Autologous and allogeneic stem cell transplantations for poor-risk chronic lymphocytic leukemia

John G. Gribben, David Zahrieh, Katherine Stephans, Lini Bartlett-Pandite, Edwin P. Alyea, David C. Fisher, Arnold S. Freedman, Peter Mauch, Robert Schlossman, Lecia V. Sequist, Robert J. Soiffer, Blossom Marshall, Donna Neuberg, Jerome Ritz, Lee M. Nadler

Research output: Contribution to journalArticlepeer-review

185 Scopus citations


We report here on the long-term follow-up on 162 patients with high-risk chronic lymphocytic leukemia (CLL) who have undergone hematopoietic stem cell transplantation (SCT) at a single center from 1989 to 1999. Twenty-five patients with human leukocyte antigen (HLA)-matched sibling donors underwent T-cell-depleted allogeneic SCT, and 137 patients without HLA-matched sibling donors underwent autologous SCT. The 100-day mortality was 4% for both groups, but later morbidity and mortality were negatively affected on outcome. Progression-free survival was significantly longer following autologous than allogeneic SCT, but there was no difference in overall survival and no difference in the cumulative incidence of disease recurrence or deaths without recurrence between the 2 groups. At a median follow-up of 6.5 years there is no evidence of a plateau of progression-free survival. The majority of patients treated with donor lymphocyte infusions after relapse responded, demonstrating a significant graft-versus-leukemia effect in CLL. From these findings we have altered our approach for patients with high-risk CLL and are currently exploring the role of related and unrelated allogeneic SCT following reduced-intensity conditioning regimens.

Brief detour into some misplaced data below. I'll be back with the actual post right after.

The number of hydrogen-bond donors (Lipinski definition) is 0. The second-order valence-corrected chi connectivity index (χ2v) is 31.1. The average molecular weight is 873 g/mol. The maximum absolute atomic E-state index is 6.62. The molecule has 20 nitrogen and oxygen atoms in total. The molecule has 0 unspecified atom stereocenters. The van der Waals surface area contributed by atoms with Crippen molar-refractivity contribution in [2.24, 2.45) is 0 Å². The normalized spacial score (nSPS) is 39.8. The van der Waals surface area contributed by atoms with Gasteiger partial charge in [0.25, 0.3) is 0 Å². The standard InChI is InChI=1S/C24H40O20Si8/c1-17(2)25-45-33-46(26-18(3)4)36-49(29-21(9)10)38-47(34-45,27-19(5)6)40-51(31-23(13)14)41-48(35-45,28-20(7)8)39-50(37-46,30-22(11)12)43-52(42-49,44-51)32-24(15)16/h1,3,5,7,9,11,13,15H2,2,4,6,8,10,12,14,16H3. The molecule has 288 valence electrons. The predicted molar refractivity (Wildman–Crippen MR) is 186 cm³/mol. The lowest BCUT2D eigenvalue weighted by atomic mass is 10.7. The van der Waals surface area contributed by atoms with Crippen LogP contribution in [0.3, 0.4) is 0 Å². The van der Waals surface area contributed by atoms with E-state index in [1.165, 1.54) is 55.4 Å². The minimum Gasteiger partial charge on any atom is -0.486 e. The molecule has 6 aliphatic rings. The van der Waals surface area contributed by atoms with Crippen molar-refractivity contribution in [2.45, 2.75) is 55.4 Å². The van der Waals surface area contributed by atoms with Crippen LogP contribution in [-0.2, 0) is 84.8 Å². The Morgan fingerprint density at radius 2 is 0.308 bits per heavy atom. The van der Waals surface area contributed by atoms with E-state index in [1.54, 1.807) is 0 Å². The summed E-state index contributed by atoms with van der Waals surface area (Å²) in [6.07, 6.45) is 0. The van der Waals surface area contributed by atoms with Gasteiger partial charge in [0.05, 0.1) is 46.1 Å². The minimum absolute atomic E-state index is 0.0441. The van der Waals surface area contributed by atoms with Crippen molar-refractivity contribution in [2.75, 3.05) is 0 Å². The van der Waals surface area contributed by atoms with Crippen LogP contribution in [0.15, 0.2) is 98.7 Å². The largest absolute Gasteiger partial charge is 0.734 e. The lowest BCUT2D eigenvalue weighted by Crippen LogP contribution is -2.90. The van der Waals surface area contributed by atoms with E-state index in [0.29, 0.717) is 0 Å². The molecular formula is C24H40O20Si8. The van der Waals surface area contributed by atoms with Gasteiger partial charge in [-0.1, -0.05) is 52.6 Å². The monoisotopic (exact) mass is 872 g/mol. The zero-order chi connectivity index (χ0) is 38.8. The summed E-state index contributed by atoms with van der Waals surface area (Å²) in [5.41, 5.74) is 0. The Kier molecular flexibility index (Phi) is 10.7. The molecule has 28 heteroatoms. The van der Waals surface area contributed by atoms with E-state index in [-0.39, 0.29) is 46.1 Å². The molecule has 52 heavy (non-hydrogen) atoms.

Original languageEnglish (US)
Pages (from-to)4389-4396
Number of pages8
Issue number13
StatePublished - Dec 15 2005

ASJC Scopus subject areas

  • Biochemistry
  • Immunology
  • Hematology
  • Cell Biology


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